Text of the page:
MARYSVILLE — A 45-minute walk into the wetlands just south of Marysville culminated in the ceremonial turning of shovelfuls of earth on the morning of Tuesday, Aug. 27, to mark that the Qwuloolt Estuary Restoration Project is officially underway.
Dozens of area dignitaries — including state senators Steve Hobbs and Mike Sells, Snohomish County Executive John Lovick and former Marysville Mayor Dennis Kendall — were escorted through the site by Kurt Nelson, environmental division manager for the Tulalip Tribes, who explained that the Tribes partnered with a number of city, state and federal agencies to restore tidal access to approximately 360 acres of historic floodplain.
"Since 1994, we've had 22 sources of funds," said Nelson, who estimated the total project cost will come in at roughly $9 million, and estimated that the channel work and ditch filling that began in 2007 will finally wrap up this year, and that the replanting of native vegetation that began in 2011 would be completed in 2014.
The U.S. Army Corps of Engineers awarded a contract to the Auburn-based Sealaska for a $3.73-million portion of the project which will be carried out in two phases. Construction began Monday, Aug. 19, on phase one, which will carve out a 4,000-foot setback levee to protect Brashler Industrial Park, the Marysville Wastewater Treatment Plant and the surrounding areas' residents. According to Nelson, next year will kick off phase two, which will lower 1,400 feet of the Ebey Slough dike, then excavate a 270-foot breach in it to allow tidal inundation. These measures are intended to reverse the installation of tide gates and the building of the dike on the estuary early in the 20th century, in order to boost the survival rates of endangered Chinook salmon, bull trout and steelhead.
During a luncheon for the Qwuloolt Estuary tour groups at the Hibulb Cultural Center later that same day, Tulalip Tribal Chair Mel Sheldon Jr. claimed "there's been no bigger supporter" of the Qwuloolt Estuary Restoration Project than U.S. Rep Rick Larsen, and described Marysville Mayor Jon Nehring as "a guiding light" in the progress of the project, which Sheldon compared to a canoe journey down a river with many twists and turns.
"We all had different roles to play," Sheldon said. "And in the end, we've become very close friends over the course of our shared journey."
Tulalip Tribal Board member Glen Gobin performed a ceremonial song with his fellow Tribal members that they'd been gifted by their elders, which he asserted made it appropriate for the occasion, as he asked the luncheon's attendees, "How many of you have become elders since this project started? A lot of us had more and darker hair, all those years ago."
Gobin, an avid duck-hunter who also looks forward to seeing more salmon, expressed his gratitude to all the project's partners for working together to come up with creative solutions to the frequently daunting obstacles they faced, even as he opined, "We won't see the benefits of this restoration in our lifetime. This will be for our children and grandchildren."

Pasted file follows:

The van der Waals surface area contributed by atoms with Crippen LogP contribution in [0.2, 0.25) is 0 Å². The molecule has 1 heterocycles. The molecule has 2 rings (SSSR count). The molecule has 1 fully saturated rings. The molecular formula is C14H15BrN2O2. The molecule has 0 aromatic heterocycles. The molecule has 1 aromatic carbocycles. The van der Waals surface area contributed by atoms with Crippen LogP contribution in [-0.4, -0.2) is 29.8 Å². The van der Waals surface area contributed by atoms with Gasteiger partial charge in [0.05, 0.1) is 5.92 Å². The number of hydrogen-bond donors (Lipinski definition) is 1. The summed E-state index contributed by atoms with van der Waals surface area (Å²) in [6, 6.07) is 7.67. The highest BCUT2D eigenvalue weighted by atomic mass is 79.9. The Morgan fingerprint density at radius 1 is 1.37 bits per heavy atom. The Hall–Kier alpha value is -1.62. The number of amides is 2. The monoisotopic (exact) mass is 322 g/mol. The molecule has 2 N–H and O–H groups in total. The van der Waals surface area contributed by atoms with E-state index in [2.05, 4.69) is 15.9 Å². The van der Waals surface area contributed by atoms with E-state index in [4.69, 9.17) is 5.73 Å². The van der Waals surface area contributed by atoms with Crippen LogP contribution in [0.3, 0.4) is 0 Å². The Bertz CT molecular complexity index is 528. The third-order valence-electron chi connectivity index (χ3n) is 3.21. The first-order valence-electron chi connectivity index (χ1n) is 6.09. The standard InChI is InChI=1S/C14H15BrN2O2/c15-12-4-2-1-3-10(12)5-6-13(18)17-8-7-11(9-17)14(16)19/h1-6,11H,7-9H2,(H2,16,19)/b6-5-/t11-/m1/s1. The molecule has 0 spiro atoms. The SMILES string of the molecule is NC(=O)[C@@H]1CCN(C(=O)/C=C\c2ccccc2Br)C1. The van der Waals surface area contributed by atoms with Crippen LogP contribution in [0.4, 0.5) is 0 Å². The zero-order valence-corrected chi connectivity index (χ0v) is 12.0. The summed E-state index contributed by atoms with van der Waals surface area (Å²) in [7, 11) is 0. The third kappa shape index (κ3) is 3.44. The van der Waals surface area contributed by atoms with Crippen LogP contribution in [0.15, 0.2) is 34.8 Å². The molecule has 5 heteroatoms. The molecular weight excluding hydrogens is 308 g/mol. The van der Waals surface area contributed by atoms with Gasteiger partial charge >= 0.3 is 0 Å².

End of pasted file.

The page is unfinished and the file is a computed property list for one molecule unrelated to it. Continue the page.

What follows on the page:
"We're still not done," said Larsen, who was equally complimentary toward the Tulalip Tribes, the city of Marysville and the U.S. Army Corps of Engineers for what he deemed their tireless persistence in seeing the project through to this point, even as he differed with Gobin by saying, "I actually do think we'll see the benefits of this project in our lifetimes."
Nehring likewise lauded Larsen, the Tulalip Tribes, the state Department of Ecology and the U.S. Army Cops of Engineers for their roles in bringing this project to fruition, and agreed that the Qwuloolt Estuary is "one of the most significant restoration projects in the country" for its environmental impact and cultural import.
"There's a shared cultural history here," said Nehring, who got to talk to the public about the Qwuloolt Estuary, among other topics, with fellow representatives of the city of Marysville and the Tulalip Tribes at the Marysville Street Festival from Aug. 9-11. "There's something like 350 different species of birds there, and it's just such a beautiful setting."
Nehring plans to establish an interpretive trail in the Qwuloolt Estuary, and thanked the staff of both the city and the Tribes "for a lot of hard work behind the scenes for several years."
"This project hit all three of our marks," said Gordon White, shorelands and environmental assistance program manager for the state Department of Ecology. "It's restored our ecology, it's restored our community and it's restored our faith in each other. We want to keep partnering with you on more and more of these projects."
"It took the commitment and focus of the greater community," said Olton Swanson, deputy district engineer for programs and project management with the U.S. Army Corps of Engineers. "It showed that the federal government is not the only answer, and really demonstrated what a community needs to get done on its own to get federal funding in the future."
"I didn't realize I'd wind up working on this for 10 years, or one-third of my career," said Nelson, who echoed the praise of the project partners' patience, perseverance and problem-solving skills. "It can't take 10 years to do something like this again. We've got to get it done sooner."